back to article Remember those stolen 'NSA exploits' leaked online by the Shadow Brokers? The Chinese had them a year before

Months before top-tier hacking tools, likely built by the NSA, were leaked to the public by a group calling itself the Shadow Brokers, the exploit code was apparently being used by Chinese state hackers to infiltrate systems. This is according to Symantec, whose researchers this week said that an operation known as Buckeye was …

  1. macjules Silver badge

    Let me guess

    "While Symantec could not say exactly how China had been able to get its hands on the NSA attack tools"

    Someone installed "Norton Security" on a computer, then discovered that it actually works against productivity and uninstalled it and thus was exposed long enough for someone else to hack into said computer?

    "Norton Security: because we know that every browser, application and website is a virus just waiting to happen, so we block everything."

    1. Anonymous Coward
      Anonymous Coward

      Re: Let me guess

      "...because we know that every browser, application and website is a virus just waiting to happen, so we block everything."

      Actually, that pretty much sums up my defense strategy as well.

      :-)

    2. cb7

      Re: Let me guess

      "Norton Security: because we know that every browser, application and website is a virus just waiting to happen, so we block everything."

      I stopped recommending Norton Security years ago when I found it was stupid enough to block itself from going online because the subscription had expired.

  2. Blockchain commentard Silver badge

    Shadow Brokers = Chinese state spooks. Just trying to get some spare cash for better kit (probably).

    1. jgarbo

      Chinese state spies are short of cash? You mean Chinatown takeaways?

  3. sbt
    Big Brother

    It's not a secret any more, it's information

    Stay calm, citizen! Once the government-mandated backdoors have been installed, these tools will no longer be needed. And there is, of course, absolutely no chance that a target will be able to discover how the backdoors work when they are used against them.

  4. revenant Silver badge

    "You don't launch a cyber weapon, you share it,"

    Makes knowing who to launch your retaliation against a bit problematic, doesn't it?

  5. Nick Kew Silver badge

    So at least two governments had it before it was public.

    Who's to say it wasn't more widely shared than that? More governments, not to mention perhaps private-sector blackhats?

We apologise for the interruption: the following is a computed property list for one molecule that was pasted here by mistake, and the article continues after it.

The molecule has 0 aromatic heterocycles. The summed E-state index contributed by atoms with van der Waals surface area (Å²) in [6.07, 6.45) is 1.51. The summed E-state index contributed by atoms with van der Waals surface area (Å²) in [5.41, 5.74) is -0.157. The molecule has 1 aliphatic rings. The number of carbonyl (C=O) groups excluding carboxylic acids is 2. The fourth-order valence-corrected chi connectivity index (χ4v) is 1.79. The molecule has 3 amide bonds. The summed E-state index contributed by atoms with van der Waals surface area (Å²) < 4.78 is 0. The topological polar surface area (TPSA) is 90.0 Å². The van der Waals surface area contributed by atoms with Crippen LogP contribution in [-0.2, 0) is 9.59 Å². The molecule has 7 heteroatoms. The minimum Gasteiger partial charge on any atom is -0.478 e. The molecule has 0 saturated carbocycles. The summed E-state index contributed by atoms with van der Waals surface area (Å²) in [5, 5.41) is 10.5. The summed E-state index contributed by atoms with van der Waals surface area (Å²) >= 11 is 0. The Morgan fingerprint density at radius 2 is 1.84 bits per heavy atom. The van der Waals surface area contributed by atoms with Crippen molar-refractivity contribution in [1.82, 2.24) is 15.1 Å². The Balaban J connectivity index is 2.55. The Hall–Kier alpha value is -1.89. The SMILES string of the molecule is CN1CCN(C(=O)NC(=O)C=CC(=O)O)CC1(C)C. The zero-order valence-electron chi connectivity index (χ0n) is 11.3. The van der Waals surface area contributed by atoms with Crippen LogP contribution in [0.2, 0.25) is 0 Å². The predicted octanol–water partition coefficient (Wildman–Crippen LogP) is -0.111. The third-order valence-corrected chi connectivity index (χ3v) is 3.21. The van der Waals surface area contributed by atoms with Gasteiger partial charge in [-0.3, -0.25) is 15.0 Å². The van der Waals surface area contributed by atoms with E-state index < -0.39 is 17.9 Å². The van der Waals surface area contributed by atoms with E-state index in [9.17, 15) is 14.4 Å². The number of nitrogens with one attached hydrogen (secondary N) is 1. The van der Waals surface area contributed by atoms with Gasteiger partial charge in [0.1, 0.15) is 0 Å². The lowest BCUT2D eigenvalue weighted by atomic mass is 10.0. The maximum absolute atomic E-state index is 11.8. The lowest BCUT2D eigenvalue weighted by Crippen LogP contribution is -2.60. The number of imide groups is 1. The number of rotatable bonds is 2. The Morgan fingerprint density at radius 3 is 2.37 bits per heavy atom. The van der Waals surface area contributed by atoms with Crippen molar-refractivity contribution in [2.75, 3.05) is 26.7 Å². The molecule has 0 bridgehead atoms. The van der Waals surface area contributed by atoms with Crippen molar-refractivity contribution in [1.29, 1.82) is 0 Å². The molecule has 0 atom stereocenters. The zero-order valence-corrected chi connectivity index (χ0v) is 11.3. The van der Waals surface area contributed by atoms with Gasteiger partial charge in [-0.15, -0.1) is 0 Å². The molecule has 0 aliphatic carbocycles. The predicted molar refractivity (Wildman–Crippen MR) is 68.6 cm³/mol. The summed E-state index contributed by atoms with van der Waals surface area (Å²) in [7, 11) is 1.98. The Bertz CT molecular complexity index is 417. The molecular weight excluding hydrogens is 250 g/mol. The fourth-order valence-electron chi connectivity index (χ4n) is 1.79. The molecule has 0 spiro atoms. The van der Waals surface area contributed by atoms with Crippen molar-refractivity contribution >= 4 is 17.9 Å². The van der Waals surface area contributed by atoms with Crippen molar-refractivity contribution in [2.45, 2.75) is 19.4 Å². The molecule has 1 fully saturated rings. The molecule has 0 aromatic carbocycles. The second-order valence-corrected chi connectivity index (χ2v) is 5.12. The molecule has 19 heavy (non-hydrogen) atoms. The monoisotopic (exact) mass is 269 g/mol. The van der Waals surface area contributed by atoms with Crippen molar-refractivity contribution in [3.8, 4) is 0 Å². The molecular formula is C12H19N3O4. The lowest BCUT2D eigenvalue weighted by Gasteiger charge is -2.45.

And do we have proof of its origin, or is it just assumed to be the US Government/Equation Group because that's where it leaked into the public domain from?

    1. Zippy´s Sausage Factory

      Having read this article, I would assume the point of origin is likely upstream from both to be honest.

      1. vtcodger Silver badge

        I would assume the point of origin is likely upstream from both

        Upstream. L Ron Hubbard? Joseph Smith? Shiva the destroyer? The archangel Michael perhaps? Satan himself?

    2. Anonymous Coward
      Anonymous Coward

      As we do not know the original author, who says the Chinese stole it from the Americans? It could have easily been the other way around. In fact, there are any number of scenarios, from either side reverse engineering it/binary modifying, through to an unknown 3rd party supplying it to any number of international agencies. All a load of hearsay and codswallop.

      There is a wiki article/numerous security articles about a Swedish worm, that clearly says it was The Chinese. I do love the way the security industry loves to cast blame and aspersions with no real proof of anything and still go to print with it too, much to the delight of the MSM who can then demonise at will.

  6. sanmigueelbeer Silver badge

    How do we actually know DoublePulsar wasn't crafted by the Chinese and NSA copied it?

    1. Anonymous Coward
      Anonymous Coward

      Or, as suggested above, a third party collecting compensation from multiple international sponsors? For budget preservation reasons it's likely government agencies would claim credit for the work, while arrogantly assuming they had everything under control. We already know from Vault 7 that they claimed to be able to fake the source of attacks (what the lawyers in any future case tried against certain GRU officers would raise as "reasonable doubt"). Is it that much of a stretch to think they wouldn't falsely claim authorship if it were in their interests?

    2. jgarbo

      Because "the Chinese copy all our stuff"...heard it in a trailer park.

  7. nick soph

    Symantec - a reliable source of twaddle

    If anybody has any reason to believe Symantec is capable of carrying out an investigation into anything but money I'd be obliged for the links.

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